The head of gardening at Summerfields was the Rev Willie Pryor, a classic eccentric who also taught divinity, geography and science. He had a shock of white hair, dressed in tweeds and rode everywhere on his bicycle. He started a group called the Wombles and had us going round Oxford picking up litter. He taught by telling stories. When we learned about condensation and precipitation, for instance, he talked about Captain Raindrop and Cirrus the Wisp. To illustrate what happens when heat rises, he smoked his pipe in the classroom. Occasionally he would lose his temper and scream and shout, but he was never scary.
At Eton I was lucky because my housemaster, Dr Atkinson, was a foodie so on Sundays instead of being served those awful vacuum packed slices of unidentifiable grey meat, he'd make sure we had a roast.
I floated through most of my schooldays with absolutely no record of any merit whatsoever, either academic or sporting. But I always enjoyed English and I had a good teacher at A-level called Angus Graham-Campbell. He was the first teacher I met who treated you as an adult and spoke to you naturally and honestly. The first book we did with him was Emma. It was the first Jane Austen novel I had studied in depth and it became one of my favourite books.
Mr Graham-Campbell was one of the younger brigade of masters at Eton and he stood out as an individual as well as a teacher. He had grey curly hair and there was a rumour that he had been a bit of a hippy in his youth. He'd been at Eton in the Sixties and Seventies and had a broader outlook than most of the masters. He wrote plays for radio, and being a dramatist made him more interesting.
He had a relaxed, university style of teaching. He would sit in the middle of the room, tipping back on his chair, probably take off his tie, and encourage us to give our opinion of a particular piece of writing. He never preached, never told you what you should or shouldn't think. He would gently push you, explaining: "This is what some people think and this is what other people think. Tell me what you think." He was full of wonderful theories. I remember, for instance, him explaining why he thought Prince Eddy was Jack the Ripper. On one occasion he arranged an Austenesque banquet where we ate and drank the sort of things they would have had in Regency times. We had lots of different courses, based on a picnic at Box Hill.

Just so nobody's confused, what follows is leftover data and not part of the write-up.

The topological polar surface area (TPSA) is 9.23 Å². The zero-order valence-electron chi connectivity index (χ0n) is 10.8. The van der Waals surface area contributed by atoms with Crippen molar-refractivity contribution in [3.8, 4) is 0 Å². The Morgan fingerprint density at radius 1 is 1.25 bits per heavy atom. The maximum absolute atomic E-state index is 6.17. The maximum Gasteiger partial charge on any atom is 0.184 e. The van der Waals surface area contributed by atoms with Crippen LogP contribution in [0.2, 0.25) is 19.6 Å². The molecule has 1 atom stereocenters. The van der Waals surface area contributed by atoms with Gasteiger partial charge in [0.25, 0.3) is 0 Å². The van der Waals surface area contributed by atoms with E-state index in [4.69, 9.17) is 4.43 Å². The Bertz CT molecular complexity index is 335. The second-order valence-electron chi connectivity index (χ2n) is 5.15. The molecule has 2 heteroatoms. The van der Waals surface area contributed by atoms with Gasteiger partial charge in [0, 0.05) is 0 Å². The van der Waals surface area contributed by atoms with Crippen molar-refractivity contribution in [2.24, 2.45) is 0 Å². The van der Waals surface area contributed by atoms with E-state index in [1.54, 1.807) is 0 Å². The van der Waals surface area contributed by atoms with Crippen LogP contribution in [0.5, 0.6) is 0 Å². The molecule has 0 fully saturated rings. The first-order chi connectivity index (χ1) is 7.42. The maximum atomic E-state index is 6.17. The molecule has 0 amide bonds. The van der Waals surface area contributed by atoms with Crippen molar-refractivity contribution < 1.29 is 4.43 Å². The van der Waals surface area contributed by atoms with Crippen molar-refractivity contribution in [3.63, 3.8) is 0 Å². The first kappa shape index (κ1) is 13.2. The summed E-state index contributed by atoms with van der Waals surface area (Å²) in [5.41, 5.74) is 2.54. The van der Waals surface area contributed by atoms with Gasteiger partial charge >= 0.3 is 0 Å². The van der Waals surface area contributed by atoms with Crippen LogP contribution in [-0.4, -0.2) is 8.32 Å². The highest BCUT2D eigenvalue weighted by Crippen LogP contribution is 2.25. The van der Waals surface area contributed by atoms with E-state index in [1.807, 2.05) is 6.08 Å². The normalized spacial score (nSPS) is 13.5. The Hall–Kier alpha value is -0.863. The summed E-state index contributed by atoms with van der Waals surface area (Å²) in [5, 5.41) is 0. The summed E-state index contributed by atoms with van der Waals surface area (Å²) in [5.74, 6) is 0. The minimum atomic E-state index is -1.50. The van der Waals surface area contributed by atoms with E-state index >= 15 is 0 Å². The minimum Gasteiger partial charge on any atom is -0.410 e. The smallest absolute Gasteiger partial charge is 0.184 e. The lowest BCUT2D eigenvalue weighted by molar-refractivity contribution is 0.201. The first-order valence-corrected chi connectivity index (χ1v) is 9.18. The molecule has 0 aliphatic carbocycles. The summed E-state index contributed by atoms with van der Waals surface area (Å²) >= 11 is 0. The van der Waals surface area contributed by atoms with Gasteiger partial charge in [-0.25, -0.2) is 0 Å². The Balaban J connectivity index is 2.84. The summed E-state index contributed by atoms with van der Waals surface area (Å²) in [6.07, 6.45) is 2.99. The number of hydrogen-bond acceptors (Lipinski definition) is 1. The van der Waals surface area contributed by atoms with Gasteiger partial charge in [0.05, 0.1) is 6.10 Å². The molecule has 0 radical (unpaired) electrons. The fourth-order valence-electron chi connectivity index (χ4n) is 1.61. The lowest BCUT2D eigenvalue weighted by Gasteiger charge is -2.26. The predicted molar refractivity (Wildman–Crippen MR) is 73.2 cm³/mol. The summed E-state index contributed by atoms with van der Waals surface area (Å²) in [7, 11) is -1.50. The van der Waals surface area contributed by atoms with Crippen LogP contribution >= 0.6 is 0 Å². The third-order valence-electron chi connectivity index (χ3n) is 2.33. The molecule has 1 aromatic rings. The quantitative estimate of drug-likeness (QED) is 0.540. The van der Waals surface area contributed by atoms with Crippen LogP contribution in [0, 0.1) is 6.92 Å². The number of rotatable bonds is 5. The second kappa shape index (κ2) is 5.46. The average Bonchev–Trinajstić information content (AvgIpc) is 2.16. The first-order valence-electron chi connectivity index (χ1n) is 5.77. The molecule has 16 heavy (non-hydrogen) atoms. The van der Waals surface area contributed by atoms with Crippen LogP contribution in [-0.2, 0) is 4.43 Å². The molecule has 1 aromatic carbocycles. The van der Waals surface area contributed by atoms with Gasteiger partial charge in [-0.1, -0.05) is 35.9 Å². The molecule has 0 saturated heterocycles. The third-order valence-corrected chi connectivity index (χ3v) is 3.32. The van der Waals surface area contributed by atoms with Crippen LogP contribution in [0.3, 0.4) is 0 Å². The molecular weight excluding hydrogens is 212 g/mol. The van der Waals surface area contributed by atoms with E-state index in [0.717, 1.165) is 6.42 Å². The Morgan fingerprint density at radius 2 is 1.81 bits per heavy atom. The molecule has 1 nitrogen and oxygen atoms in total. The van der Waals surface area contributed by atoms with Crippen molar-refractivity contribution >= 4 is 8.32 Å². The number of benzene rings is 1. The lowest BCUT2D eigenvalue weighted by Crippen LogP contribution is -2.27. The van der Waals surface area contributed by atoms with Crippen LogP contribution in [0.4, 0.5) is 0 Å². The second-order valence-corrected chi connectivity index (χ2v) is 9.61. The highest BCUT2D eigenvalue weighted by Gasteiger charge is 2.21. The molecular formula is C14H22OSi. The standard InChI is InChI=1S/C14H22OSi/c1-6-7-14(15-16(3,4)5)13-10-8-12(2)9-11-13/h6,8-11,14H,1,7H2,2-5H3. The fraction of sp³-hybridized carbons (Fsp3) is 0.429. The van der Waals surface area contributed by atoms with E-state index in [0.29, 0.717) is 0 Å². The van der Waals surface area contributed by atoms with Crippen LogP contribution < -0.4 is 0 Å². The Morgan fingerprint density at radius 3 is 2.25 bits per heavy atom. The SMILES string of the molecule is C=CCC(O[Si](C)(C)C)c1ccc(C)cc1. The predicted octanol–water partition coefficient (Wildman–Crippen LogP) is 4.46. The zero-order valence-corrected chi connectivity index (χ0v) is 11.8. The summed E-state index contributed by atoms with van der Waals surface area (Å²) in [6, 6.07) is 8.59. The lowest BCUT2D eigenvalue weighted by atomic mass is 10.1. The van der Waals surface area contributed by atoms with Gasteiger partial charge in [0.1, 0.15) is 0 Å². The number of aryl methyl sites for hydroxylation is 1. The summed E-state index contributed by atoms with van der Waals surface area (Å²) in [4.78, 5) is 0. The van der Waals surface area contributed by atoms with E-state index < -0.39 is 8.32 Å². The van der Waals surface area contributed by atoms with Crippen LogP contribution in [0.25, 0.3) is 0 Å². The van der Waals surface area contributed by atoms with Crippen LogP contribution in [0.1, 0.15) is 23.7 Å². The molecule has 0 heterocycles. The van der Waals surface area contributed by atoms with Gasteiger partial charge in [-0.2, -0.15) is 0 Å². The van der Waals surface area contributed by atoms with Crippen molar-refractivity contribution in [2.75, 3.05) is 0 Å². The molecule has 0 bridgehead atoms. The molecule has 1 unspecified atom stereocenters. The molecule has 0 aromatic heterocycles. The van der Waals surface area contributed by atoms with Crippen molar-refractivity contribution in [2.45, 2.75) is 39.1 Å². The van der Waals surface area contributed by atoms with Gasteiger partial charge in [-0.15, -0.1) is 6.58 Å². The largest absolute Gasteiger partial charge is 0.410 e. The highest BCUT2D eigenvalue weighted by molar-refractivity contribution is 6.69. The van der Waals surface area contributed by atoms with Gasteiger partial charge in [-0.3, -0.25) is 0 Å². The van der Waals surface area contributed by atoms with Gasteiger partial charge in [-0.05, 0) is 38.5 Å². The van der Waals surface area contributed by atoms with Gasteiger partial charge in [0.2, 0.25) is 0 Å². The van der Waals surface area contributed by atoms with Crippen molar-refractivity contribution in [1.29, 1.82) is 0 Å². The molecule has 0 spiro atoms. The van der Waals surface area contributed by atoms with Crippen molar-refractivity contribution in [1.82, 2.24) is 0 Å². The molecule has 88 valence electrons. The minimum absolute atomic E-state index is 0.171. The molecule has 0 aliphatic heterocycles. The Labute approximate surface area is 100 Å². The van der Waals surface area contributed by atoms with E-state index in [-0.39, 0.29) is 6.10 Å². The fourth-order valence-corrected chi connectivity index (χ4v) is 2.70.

In my final school year we had to choose one extracurricular activity, which could be anything from mechanics to Chinese. I picked cookery, which was taught by Mrs Noakes, who was young and blonde and pretty. It was a good gig and a great escape from the formality of the classroom. Mrs Noakes was married to one of the English masters and we went to their house where she taught us how to chop onions and to make classic dishes, everything from souffles to coq au vin and fresh pasta. We cooked these delicious things and then ate what we had made.
My mother had taught me basic cooking skills and a love of food. She is good at roasts; not so good at pastries and cakes. As a child I watched and stirred and ate. We lived in the country on a farm so enjoyed seasonal meat and vegetables and always had home-made bread. My favourite dish was my mother's speciality: chicken roasted with a lemon shoved up its arse.
Tom Parker Bowles was talking to Pamela Coleman
The story so far
1974 Born London
1979-83 Heywood House school, Corsham
1983-88 Summerfields prep school, Oxford
1988-93 Eton college
1990 First job as salesman in Harrods' linen department
1994-97 Reads English literature at Worcester College, Oxford
1997-2000 Works in PR for film company
2001 onwards Writes food column for Tatler magazine
2003 onwards Writes food column for the Mail on Sunday
2004 Publication of first book, E is for Eating
2006, April 5 Appears on Eating With... on BBC 2, 8.30pm
October 2006 Publication of The Year of Eating Dangerously (Ebury)